A spectator selects a card which is returned to the middle of the deck. A second spectator touches any four cards but none prove to be the selection. These four cards are given to the first spectator, who now spells the value and suit of his card. When he turns over the top card he is surprised to find his selection, which might be the Six of Clubs. "I knew you picked a six," you say, "I just didn't know which one," as you turn over the remaining three cards revealing the other three Sixes!
This uses a simplified handling of Harvey Rosenthal's "Overload Move" that appeared in his one-man issue of Trapdoor (issue 34). As it turned out, the version used here was Harvey's first handling which led to the modified method that appeared in Trapdoor. The four-of-a-kind finish was inspired by Steve Hamilton's "Hofzinser for a Change" (Shades of Close-up, lecture notes - early 80's).
A six card set-up is required as follows, from the top down: 7D-6C-6-6-6-8D (reversed) - rest of deck. The Seven and Eight of Diamonds can be any two cards that look similar.
1. Give the deck a Jog Shuffle then hold it face-down in dealing grip. Obtain a break under the top card then bring your right hand over and grasp the deck from above in a Biddle grip—the right thumb taking over the break. With your left hand cut the bottom half to the top and regain the break at the middle with your left little finger as the deck settles back into dealing grip.
2. Riffle down the outer left corner and invite a spectator to call stop. Riffle slowly so you don't run past the break and expose the face-up card. When he calls stop, lift off all the cards above the break (standard Riffle Force) and offer him the top card of the lower section, which he takes and looks at. Tell him not to show it to spectator B whom you nominate at this point.
Have the card returned to the top of the left hand section then replace the upper half keeping a break. Double Cut to the break, or execute a Pass to bring the selection back to the top.
3. Turn the deck face-up and invite spectator B to participate, saying, "I want you to try to pick out his card by intuition alone. Ill give you four chances."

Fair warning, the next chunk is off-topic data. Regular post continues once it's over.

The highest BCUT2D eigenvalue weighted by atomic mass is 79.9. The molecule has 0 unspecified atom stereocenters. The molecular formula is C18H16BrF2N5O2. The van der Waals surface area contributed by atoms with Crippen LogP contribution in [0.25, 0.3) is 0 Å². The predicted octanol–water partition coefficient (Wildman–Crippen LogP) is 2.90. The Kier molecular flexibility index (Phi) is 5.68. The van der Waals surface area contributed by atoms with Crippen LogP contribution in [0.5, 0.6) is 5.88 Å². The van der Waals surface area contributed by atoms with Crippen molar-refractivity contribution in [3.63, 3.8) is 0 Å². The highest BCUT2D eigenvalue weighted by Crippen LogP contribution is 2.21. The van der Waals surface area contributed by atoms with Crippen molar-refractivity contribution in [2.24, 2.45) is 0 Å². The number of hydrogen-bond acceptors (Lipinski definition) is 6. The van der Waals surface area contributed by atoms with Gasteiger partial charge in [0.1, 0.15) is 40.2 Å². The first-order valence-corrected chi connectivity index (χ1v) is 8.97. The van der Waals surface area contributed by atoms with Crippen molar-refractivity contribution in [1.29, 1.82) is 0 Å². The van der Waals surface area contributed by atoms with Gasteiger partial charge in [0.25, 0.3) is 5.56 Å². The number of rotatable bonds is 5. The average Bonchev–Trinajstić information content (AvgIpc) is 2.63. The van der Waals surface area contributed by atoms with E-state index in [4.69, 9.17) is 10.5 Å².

As you're talking obtain a break above the face-down card which is fifth from the bottom/rear. Now start to spread the cards from hand to hand and ask him to touch any four. Outjog each card as he touches it and name it out loud. Once four cards are outjogged, ask spectator A if any of them is his card. He'll say no.
Continue, saying, "Well, do any of them bear a resemblance to your card? Same value perhaps?"
Again he'll say no.
You now strip out the four cards adding the five cards below the break as per the Vernon Add-on (Fig.1), but you then place your left thumb below the packet and lever it face-down and onto the face of the deck (Fig.2).
Ask spectator A to hold out his hand—push off the upper four face-down cards and place them on his hand. A face-up card now shows and everything appears as it should. That was the Rosenthal switch.
Place the deck on the table out of the way. The reversed cards can be corrected later.
4. Say, "OK. So far this has been a complete failure. Let's try something else. What was the VALUE of your card?" He'll say it was a Six. Tell him to spell S-I-X by transferring cards from top to bottom as he spells—three cards in all.
Now, say, "And what was the suit?" He'll say it was Clubs. He spells C-L-U-B-S transferring five more cards.
Now ask him to turn over the top card of the packet and he should be surprised to find his card, the Six of Clubs.
Pause for effect, then say, "Actually I knew you had picked a Six I just wasn't sure which one so I magically changed all the cards into Sixes!" At that, reach forward and take the other three cards and turn them over in a fan revealing the other three Sixes.
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